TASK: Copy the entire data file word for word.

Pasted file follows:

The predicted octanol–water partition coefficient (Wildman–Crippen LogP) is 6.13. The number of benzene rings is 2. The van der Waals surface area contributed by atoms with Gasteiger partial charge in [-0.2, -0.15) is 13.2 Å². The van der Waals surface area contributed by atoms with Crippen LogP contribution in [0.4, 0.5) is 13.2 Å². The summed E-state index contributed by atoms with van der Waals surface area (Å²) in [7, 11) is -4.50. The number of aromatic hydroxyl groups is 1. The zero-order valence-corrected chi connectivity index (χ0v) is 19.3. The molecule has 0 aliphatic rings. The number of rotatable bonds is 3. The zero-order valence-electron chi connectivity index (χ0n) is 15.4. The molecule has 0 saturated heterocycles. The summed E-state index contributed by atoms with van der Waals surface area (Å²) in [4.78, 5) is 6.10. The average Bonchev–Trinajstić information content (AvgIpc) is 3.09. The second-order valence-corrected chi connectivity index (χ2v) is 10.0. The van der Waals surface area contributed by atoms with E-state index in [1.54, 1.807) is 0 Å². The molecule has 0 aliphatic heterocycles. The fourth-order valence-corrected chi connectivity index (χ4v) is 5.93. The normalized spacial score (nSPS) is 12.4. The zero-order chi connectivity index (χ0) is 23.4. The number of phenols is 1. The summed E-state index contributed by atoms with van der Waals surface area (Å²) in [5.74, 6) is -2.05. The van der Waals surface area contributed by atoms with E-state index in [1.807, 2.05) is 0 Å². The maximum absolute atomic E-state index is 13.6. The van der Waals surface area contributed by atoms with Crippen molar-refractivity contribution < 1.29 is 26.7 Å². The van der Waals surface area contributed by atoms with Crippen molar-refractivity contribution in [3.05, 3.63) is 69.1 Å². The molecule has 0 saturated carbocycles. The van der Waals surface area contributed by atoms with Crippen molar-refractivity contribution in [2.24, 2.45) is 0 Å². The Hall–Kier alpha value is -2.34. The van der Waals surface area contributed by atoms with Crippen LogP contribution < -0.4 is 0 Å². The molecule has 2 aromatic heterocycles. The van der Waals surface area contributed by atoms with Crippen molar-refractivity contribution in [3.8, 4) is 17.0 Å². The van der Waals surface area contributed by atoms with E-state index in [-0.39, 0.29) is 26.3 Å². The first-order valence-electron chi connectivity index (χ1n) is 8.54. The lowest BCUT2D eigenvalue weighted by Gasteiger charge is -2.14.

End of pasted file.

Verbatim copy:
The predicted octanol–water partition coefficient (Wildman–Crippen LogP) is 6.13. The number of benzene rings is 2. The van der Waals surface area contributed by atoms with Gasteiger partial charge in [-0.2, -0.15) is 13.2 Å². The van der Waals surface area contributed by atoms with Crippen LogP contribution in [0.4, 0.5) is 13.2 Å². The summed E-state index contributed by atoms with van der Waals surface area (Å²) in [7, 11) is -4.50. The number of aromatic hydroxyl groups is 1. The zero-order valence-corrected chi connectivity index (χ0v) is 19.3. The molecule has 0 aliphatic rings. The number of rotatable bonds is 3. The zero-order valence-electron chi connectivity index (χ0n) is 15.4. The molecule has 0 saturated heterocycles. The summed E-state index contributed by atoms with van der Waals surface area (Å²) in [4.78, 5) is 6.10. The average Bonchev–Trinajstić information content (AvgIpc) is 3.09. The second-order valence-corrected chi connectivity index (χ2v) is 10.0. The van der Waals surface area contributed by atoms with E-state index in [1.54, 1.807) is 0 Å². The molecule has 0 aliphatic heterocycles. The fourth-order valence-corrected chi connectivity index (χ4v) is 5.93. The normalized spacial score (nSPS) is 12.4. The zero-order chi connectivity index (χ0) is 23.4. The number of phenols is 1. The summed E-state index contributed by atoms with van der Waals surface area (Å²) in [5.74, 6) is -2.05. The van der Waals surface area contributed by atoms with E-state index in [1.807, 2.05) is 0 Å². The maximum absolute atomic E-state index is 13.6. The van der Waals surface area contributed by atoms with Crippen molar-refractivity contribution < 1.29 is 26.7 Å². The van der Waals surface area contributed by atoms with Crippen molar-refractivity contribution in [3.05, 3.63) is 69.1 Å². The molecule has 0 saturated carbocycles. The van der Waals surface area contributed by atoms with Crippen molar-refractivity contribution in [2.24, 2.45) is 0 Å². The Hall–Kier alpha value is -2.34. The van der Waals surface area contributed by atoms with Crippen LogP contribution < -0.4 is 0 Å². The molecule has 2 aromatic heterocycles. The van der Waals surface area contributed by atoms with Crippen molar-refractivity contribution in [3.8, 4) is 17.0 Å². The van der Waals surface area contributed by atoms with E-state index in [-0.39, 0.29) is 26.3 Å². The first-order valence-electron chi connectivity index (χ1n) is 8.54. The lowest BCUT2D eigenvalue weighted by Gasteiger charge is -2.14.